shaped like the Stay Puft Marshmallow Man, as well as green marshmallows, shaped like
the famous Ghostbusters ghost, Slimer. Not going to lie, the green marshmallows make
for pretty strange looking s’mores. Although that does make them a great Halloween
treat, so these were the perfect marshmallows for fall bonfires. If you wanted to get creative, you could also
use these marshmallows to make green Rice Krispies squares. They might not look all that appetizing, but
they were perfect for themed parties. These marshmallows were released in 2016,
in celebration of the Ghostbusters reboot that was hitting theatres that year. While no statement from Campfire, the company
that produces them, can be found stating that the product has been discontinued, we can’t
seem to find this food item anywhere either. Most online stores have it listed as out of
stock or unavailable, and it doesn’t appear on the Campfire website anymore. All signs seem to point to discontinuation. Trix Yogurt Yoplait’s Trix Yogurt was especially popular
among children, probably due to its bright colors and high sugar content. The product’s aesthetics were enhanced by
the fact that the yogurt in each cup came in two different colors. Each color took up half of the container,
and typically corresponded to the flavor of the yogurt. For example, Watermelon Burst yogurt was half
pink and half green. You had the choice of mixing them together,
which had the potential to result in a slightly unappealing color, or to carefully eat one
color at a time. This yogurt was actually inspired by the Trix
cereal, which was first introduced in 1954, and made up of a bunch of colorful fruit-flavored
bits. There’s been a lot of controversy in regards
to the shapes of the individual pieces of Trix cereal, and it’s really best not to
get into it. But back to the yogurt. Trix Yogurt is a mystery of sorts. Today, most people who were once fans of this
product will claim that it’s been discontinued, and that they can’t find it in stores anywhere. A few of these people have gone right to the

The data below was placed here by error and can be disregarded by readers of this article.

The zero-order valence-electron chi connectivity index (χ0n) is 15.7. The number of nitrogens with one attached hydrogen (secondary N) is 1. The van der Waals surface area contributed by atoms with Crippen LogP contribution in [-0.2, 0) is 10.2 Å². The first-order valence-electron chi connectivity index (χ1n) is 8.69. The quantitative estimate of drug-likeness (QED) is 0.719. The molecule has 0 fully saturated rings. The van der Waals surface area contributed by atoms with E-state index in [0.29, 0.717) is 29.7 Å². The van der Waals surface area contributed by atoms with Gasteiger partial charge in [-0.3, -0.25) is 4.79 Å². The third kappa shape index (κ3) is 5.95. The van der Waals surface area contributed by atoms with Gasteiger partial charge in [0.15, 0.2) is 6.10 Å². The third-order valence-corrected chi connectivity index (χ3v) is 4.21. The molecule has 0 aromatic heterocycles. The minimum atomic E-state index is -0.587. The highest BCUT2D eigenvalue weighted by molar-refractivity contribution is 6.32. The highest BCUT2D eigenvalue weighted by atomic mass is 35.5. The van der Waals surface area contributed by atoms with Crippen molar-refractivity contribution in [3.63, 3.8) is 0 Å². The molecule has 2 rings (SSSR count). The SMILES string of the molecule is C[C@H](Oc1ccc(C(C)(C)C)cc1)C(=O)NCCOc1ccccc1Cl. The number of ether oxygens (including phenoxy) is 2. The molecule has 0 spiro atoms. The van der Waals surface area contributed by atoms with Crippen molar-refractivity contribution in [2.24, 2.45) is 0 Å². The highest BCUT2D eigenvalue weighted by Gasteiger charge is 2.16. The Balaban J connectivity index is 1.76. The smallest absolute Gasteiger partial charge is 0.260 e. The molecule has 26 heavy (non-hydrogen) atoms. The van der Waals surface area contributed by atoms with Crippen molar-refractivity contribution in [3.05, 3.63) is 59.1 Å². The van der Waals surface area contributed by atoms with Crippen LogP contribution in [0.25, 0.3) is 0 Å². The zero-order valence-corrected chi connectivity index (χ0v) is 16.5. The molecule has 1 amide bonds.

source, messaging Yoplait on social media to ask about the fate of this once-famous
yogurt. Yoplait consistently answers that it’s still
being produced. It’s all very confusing. All we know is that it’s been a hot minute
since we last saw Trix in the dairy aisle. Scooby-Doo Baked Graham Cracker Sticks Scooby-Doo was first introduced in 1969 in
the classic Saturday morning cartoon, Scooby-Doo, Where Are You! Since then, he has been the protagonist of
several other TV shows and movies, both animated and live action. While animation styles and character designs
have changed throughout the years, one thing that remains constant in every iteration of
Scooby-Doo is the Great Dane’s love of Scooby Snacks. These dog treats were so recognizable, it
was only a matter of time before they were brought to life. While Scooby Snacks that are actually dog
treats, like the ones in the show, have been produced, it didn’t stop there. Human-friendly Scooby Snacks were introduced
by Keebler and were essentially cookies shaped like dog bones, with the word “Scooby”
carved into them. The Baked Graham Cracker Sticks came in flavors
like cinnamon and honey, and it was always exciting for kids to find a package in their
lunchbox. They get bonus points for being inspired by
such an iconic and beloved cartoon character, but they also tasted pretty great too. These Scooby Snacks-inspired cookies can still
be found on Amazon, but they’re listed as “Discontinued by Manufacturer”, so grab
them while you still can. Who knows when they’ll disappear for good. 3rd Degree Burn Scorchin’ Habanero Doritos The Degree Burn brand was a limited-edition
release of three new Doritos flavors. They were 1st Degree Burn Blazin’ Jalapeño,
2nd Degree Burn Fiery Buffalo, and, our personal favorite, 3rd Degree Burn Scorchin’ Habanero. As the name suggests, these Doritos packed
quite a punch in terms of heat, with the spice levels getting progressively higher from one
flavor to the next. They were actually released alongside Pepsi’s
Cease Fire Max Citrus Freeze, with the logic being that the drink would cool you off after
eating such spicy chips. 3rd Degree Burn Scorchin’ Habanero Doritos
were bright red, which was fitting, considering just how hot they were. It was the kind of heat that slowly builds
up, which makes these chips particularly dangerous. If you quickly ate a bunch of chips, right
off the bat it seemed like everything was peachy, but a few seconds later you were hit
with the full force of the spice. These Doritos were really tasty, and actually
turned out to be pretty popular. Unfortunately, they were only ever meant to
be limited-edition, and so, like all good things, their production inevitably came to
an end. Hopefully Doritos brings them back one day,
because we have yet to find another Doritos flavor that can rival these in heat. Waffle Crisp Cereal There was French Toast Crunch Cereal, so of
course there had to be a Waffle Crisp Cereal too. The waffle-shaped pieces with a maple syrup
flavored glaze first hit shelves in 1996 and cemented their position as one of Post’s